Rex Rabbits

Rex rabbits are docile and friendly, and they make excellent pets. One of the best things about them is that they have velvety fur that doesn’t shed very much.

They were first discovered in a village in France in 1919, and breeders started a new line. They have the recessive Rex gene, which is what gives these rabbits dense, smooth fur.

The standard Rex rabbit weights between seven and eleven pounds when it is full grown, and there is a mini version. Mini rex rabbits weigh between three and four and a half pounds.

The mini rex is a popular house pet, while the standard Rex is used by breeders who show them.

Dutch Rabbits

The Dutch rabbit is a small rabbit that is round and balanced. Although they are called Dutch rabbits, they originated in England.

They are not a dwarf breed, but they are small, and adults weigh between 3.5 and 5.5 pounds. They are known for their compact body that is rounded and balanced, and they have upright ears.

Flemish Giant Rabbits

Known as the gentle giants of rabbits, Flemish giants can reach sizes between 12 and 15 pounds, with some weighing as much as 20 pounds. They have short hair and come in a variety of colors, and they are great pets.

However, you need a lot more space for a Flemish giant than you do for smaller rabbits. They don’t fit in standard-size rabbit cages, and they need to get out and exercise.

How Big Does a Rabbit Cage Need to Be?

The cage you need depends on the type of rabbit you have, and a general rule is that they need a cage that is four times the size of the rabbit.

You have a lot of different options, and people often have several different enclosures for their rabbits. You might want one cage in the house where your rabbit sleeps, but you could have a hutch or an enclosure outside as well.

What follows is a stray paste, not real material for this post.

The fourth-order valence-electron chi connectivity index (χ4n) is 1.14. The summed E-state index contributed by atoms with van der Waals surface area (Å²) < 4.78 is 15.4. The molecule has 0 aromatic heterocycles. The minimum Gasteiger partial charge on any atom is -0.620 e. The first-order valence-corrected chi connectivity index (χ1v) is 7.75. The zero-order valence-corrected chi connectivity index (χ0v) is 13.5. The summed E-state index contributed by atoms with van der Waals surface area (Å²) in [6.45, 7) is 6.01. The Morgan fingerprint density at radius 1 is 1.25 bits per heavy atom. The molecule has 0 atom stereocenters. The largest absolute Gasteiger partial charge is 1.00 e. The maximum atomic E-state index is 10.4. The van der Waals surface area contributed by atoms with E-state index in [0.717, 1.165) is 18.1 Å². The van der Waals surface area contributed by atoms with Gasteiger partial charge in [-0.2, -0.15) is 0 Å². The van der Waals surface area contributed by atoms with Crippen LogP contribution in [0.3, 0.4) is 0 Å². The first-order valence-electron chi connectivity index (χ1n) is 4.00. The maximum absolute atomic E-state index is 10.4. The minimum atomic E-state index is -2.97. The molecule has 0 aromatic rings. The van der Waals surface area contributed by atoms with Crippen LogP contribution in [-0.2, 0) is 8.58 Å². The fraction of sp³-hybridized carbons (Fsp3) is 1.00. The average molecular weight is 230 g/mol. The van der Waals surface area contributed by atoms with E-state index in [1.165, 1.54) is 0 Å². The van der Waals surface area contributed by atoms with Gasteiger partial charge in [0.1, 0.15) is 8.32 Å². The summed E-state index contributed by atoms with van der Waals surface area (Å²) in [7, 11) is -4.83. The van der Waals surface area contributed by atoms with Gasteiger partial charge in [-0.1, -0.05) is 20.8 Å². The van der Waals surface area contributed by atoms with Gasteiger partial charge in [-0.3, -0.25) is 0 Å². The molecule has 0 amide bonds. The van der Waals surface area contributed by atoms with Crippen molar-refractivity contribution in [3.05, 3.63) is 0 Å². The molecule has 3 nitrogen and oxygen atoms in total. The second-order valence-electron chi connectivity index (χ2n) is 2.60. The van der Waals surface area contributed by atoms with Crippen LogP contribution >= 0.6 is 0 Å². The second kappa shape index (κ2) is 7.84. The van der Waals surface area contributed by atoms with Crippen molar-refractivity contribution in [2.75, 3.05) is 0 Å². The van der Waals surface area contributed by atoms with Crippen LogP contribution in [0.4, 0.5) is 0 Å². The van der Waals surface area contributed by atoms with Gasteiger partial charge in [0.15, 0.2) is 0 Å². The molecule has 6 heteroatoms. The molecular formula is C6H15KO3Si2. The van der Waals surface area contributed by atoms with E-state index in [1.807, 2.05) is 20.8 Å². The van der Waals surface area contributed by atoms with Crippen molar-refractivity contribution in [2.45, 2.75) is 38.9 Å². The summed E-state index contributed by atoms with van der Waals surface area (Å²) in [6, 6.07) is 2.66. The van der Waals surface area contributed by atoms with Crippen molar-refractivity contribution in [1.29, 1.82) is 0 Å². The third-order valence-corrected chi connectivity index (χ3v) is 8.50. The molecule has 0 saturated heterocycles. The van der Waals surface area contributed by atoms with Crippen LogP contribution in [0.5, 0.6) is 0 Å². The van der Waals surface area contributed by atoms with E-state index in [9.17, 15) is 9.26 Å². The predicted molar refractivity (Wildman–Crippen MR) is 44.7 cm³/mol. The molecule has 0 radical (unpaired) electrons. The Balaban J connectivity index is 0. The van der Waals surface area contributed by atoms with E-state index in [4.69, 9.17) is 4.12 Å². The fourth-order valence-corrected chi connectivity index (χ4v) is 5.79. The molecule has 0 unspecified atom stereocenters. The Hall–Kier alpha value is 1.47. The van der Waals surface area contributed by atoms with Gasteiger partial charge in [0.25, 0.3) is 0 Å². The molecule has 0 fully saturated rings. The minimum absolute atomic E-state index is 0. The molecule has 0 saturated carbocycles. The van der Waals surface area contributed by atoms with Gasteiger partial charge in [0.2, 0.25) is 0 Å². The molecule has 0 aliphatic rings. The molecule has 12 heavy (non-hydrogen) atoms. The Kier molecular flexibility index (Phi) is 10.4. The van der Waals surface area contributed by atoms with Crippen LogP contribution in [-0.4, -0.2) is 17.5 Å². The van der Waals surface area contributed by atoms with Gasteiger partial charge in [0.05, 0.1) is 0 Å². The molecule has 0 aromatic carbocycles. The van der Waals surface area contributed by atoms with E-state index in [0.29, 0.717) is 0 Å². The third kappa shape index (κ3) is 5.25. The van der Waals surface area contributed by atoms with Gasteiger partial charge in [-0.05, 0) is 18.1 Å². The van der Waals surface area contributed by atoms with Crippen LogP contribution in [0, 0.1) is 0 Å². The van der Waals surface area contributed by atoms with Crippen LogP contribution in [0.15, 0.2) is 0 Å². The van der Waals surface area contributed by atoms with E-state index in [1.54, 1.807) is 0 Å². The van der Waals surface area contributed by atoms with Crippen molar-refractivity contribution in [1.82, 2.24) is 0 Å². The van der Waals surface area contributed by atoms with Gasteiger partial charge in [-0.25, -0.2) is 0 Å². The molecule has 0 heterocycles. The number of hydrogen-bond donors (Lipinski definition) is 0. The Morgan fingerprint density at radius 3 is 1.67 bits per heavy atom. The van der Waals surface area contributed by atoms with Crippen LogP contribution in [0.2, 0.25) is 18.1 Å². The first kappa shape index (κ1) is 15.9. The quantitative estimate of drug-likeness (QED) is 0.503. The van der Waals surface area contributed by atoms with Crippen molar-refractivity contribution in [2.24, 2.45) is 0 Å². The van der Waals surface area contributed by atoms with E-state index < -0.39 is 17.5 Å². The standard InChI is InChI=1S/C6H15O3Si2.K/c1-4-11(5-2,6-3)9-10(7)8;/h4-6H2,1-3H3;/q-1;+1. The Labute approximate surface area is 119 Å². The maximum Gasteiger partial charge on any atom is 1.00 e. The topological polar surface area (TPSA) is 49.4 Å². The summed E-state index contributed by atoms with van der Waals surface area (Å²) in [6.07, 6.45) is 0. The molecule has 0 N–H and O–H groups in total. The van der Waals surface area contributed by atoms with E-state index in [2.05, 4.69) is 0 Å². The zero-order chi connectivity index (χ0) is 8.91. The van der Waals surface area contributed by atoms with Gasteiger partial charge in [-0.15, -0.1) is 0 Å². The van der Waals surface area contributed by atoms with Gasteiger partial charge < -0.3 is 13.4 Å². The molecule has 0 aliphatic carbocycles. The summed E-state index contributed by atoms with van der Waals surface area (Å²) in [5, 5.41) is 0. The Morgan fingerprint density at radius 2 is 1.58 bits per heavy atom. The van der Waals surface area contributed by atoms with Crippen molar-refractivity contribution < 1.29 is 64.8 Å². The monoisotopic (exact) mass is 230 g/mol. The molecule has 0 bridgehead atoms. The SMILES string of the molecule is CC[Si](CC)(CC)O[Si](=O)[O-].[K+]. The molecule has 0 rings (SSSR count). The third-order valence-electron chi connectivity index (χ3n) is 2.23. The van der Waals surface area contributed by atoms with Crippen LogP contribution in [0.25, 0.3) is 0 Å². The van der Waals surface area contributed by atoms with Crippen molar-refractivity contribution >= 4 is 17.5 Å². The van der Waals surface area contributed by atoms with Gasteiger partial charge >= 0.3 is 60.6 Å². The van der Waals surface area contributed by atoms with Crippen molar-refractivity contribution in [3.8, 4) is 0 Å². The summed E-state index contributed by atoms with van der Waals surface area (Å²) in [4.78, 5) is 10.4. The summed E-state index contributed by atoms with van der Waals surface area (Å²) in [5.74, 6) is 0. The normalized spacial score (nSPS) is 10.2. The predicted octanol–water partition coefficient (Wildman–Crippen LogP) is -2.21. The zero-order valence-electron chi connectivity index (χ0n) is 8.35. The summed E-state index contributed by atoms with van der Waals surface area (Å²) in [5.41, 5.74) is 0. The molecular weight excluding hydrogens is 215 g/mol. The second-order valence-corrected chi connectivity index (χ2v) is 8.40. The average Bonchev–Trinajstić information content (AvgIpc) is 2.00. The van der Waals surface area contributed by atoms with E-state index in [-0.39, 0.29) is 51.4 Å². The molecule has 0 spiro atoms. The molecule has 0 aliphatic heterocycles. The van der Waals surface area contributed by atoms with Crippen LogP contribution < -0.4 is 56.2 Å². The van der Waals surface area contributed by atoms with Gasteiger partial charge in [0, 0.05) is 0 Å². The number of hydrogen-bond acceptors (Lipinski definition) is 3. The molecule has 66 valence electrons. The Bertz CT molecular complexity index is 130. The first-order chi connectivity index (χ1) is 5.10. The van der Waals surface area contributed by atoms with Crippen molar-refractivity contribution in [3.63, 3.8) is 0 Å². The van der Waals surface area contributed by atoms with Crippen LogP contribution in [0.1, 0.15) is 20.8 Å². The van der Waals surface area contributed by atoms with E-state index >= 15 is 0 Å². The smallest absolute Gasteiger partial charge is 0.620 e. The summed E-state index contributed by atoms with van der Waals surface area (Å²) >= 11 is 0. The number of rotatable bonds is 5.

Generally speaking, if you have a small rabbit, you can get a cage that is 24” x 36” and for a larger rabbit, you will want it to be at least 30” x 36.” Rabbits love hutches, and there are many different options.

Some hutches have a small area where the rabbit can run around on the grass and a shelter where they can sleep. Others have two stories, and it offers the rabbit plenty of options depending on what it wants to do.

When you are choosing a rabbit hutch, you should start by making sure that the hutch is large enough that your rabbit can stretch out in every direction. In addition, your rabbit should be able to stand on its hind legs comfortably without touching the top of the cage.

Your rabbit should be able to move around in the cage to get some exercise. You may find some cages with a wire floor, but this is hard on rabbits’ feet. You can place a board over the wire to make sure that your rabbit is comfortable.

When you bring home a baby rabbit, it will be much smaller than it will be as it grows up. You should always get the cage that will house the rabbit when it grows up.

If you find that your rabbit outgrows the cage, you need to replace it.

How Tall Do Rabbits Get?

Rabbits are measured by their shoulder height and their length. The height and length of your rabbit will depend on the breed and the rabbit’s genetics.

Lionhead rabbits grow to have a shoulder height of between five and six and a half inches. Their bodies are on average between eight and ten inches long.

The lionheads weigh from two and half to three and a half pounds, and their ears are usually two to three inches long.

Netherland dwarfs measure five to six inches at the shoulder, and they are between seven and a half and nine inches long. They weigh between two and two and a half pounds on average, but they can be a little smaller or larger.

The standard Rex rabbits are a bit larger, measuring up to twelve inches long, and they weigh between seven and eleven pounds.

The mini Rex is just six and seven and a half inches at the shoulder, and can be between ten and a half and twelve and a half inches long. They weigh between three and four and a quarter pounds on average.

Dutch rabbits are also a small breed, measuring seven and a half to nine inches at the shoulder, and they are between eleven and fourteen inches long. They weigh between three and a half and five and a half pounds.

Finally, the Flemish giant is a very large rabbit, and it can reach a length of two and a half feet. The largest one on record was over four feet long, and they can weigh up to 20 pounds.

How Fast Do Rabbits Grow?